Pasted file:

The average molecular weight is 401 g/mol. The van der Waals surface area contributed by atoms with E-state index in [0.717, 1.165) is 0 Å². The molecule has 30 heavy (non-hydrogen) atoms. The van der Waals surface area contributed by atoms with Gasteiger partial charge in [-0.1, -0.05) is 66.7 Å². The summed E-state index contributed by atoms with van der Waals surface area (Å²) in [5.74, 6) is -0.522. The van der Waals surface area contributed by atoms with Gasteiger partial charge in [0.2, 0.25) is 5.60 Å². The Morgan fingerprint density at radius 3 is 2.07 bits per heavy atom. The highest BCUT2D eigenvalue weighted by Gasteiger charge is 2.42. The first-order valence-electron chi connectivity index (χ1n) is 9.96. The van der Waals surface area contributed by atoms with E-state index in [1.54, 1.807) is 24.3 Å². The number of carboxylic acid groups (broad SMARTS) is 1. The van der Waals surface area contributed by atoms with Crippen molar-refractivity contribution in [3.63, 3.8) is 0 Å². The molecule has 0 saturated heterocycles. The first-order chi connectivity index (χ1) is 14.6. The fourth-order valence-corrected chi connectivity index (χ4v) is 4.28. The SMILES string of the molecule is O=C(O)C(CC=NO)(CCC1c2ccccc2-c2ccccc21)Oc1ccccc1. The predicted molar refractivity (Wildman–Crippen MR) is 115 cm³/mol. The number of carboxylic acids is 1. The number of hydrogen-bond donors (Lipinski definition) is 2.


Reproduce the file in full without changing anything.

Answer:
The average molecular weight is 401 g/mol. The van der Waals surface area contributed by atoms with E-state index in [0.717, 1.165) is 0 Å². The molecule has 30 heavy (non-hydrogen) atoms. The van der Waals surface area contributed by atoms with Gasteiger partial charge in [-0.1, -0.05) is 66.7 Å². The summed E-state index contributed by atoms with van der Waals surface area (Å²) in [5.74, 6) is -0.522. The van der Waals surface area contributed by atoms with Gasteiger partial charge in [0.2, 0.25) is 5.60 Å². The Morgan fingerprint density at radius 3 is 2.07 bits per heavy atom. The highest BCUT2D eigenvalue weighted by Gasteiger charge is 2.42. The first-order valence-electron chi connectivity index (χ1n) is 9.96. The van der Waals surface area contributed by atoms with E-state index in [1.54, 1.807) is 24.3 Å². The number of carboxylic acid groups (broad SMARTS) is 1. The van der Waals surface area contributed by atoms with Crippen molar-refractivity contribution in [3.63, 3.8) is 0 Å². The molecule has 0 saturated heterocycles. The first-order chi connectivity index (χ1) is 14.6. The fourth-order valence-corrected chi connectivity index (χ4v) is 4.28. The SMILES string of the molecule is O=C(O)C(CC=NO)(CCC1c2ccccc2-c2ccccc21)Oc1ccccc1. The predicted molar refractivity (Wildman–Crippen MR) is 115 cm³/mol. The number of carboxylic acids is 1. The number of hydrogen-bond donors (Lipinski definition) is 2.